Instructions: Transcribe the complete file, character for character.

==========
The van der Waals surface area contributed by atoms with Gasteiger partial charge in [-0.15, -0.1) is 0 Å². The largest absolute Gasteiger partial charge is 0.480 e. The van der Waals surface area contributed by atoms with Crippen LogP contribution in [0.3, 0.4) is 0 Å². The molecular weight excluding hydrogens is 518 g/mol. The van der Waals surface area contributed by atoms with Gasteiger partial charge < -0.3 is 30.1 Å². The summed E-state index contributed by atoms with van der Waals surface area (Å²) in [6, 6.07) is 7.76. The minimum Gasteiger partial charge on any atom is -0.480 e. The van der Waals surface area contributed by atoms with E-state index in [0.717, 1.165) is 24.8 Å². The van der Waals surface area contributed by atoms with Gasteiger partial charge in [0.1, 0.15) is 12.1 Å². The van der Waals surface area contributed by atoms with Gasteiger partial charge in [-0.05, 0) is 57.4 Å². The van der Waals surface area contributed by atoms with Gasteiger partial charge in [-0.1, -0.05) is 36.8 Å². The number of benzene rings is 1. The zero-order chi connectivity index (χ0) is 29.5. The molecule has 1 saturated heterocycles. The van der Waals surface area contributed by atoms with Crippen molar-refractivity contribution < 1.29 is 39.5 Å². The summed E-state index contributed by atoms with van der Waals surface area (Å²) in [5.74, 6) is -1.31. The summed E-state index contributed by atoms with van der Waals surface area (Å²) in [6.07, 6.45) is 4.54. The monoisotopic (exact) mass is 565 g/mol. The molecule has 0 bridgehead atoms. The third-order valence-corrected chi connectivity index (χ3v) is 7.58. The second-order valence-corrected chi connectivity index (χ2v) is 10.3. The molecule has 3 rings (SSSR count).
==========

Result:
The van der Waals surface area contributed by atoms with Gasteiger partial charge in [-0.15, -0.1) is 0 Å². The largest absolute Gasteiger partial charge is 0.480 e. The van der Waals surface area contributed by atoms with Crippen LogP contribution in [0.3, 0.4) is 0 Å². The molecular weight excluding hydrogens is 518 g/mol. The van der Waals surface area contributed by atoms with Gasteiger partial charge < -0.3 is 30.1 Å². The summed E-state index contributed by atoms with van der Waals surface area (Å²) in [6, 6.07) is 7.76. The minimum Gasteiger partial charge on any atom is -0.480 e. The van der Waals surface area contributed by atoms with E-state index in [0.717, 1.165) is 24.8 Å². The van der Waals surface area contributed by atoms with Gasteiger partial charge in [0.1, 0.15) is 12.1 Å². The van der Waals surface area contributed by atoms with Gasteiger partial charge in [-0.05, 0) is 57.4 Å². The van der Waals surface area contributed by atoms with Gasteiger partial charge in [-0.1, -0.05) is 36.8 Å². The number of benzene rings is 1. The zero-order chi connectivity index (χ0) is 29.5. The molecule has 1 saturated heterocycles. The van der Waals surface area contributed by atoms with Crippen molar-refractivity contribution < 1.29 is 39.5 Å². The summed E-state index contributed by atoms with van der Waals surface area (Å²) in [5.74, 6) is -1.31. The summed E-state index contributed by atoms with van der Waals surface area (Å²) in [6.07, 6.45) is 4.54. The monoisotopic (exact) mass is 565 g/mol. The molecule has 0 bridgehead atoms. The third-order valence-corrected chi connectivity index (χ3v) is 7.58. The second-order valence-corrected chi connectivity index (χ2v) is 10.3. The molecule has 3 rings (SSSR count).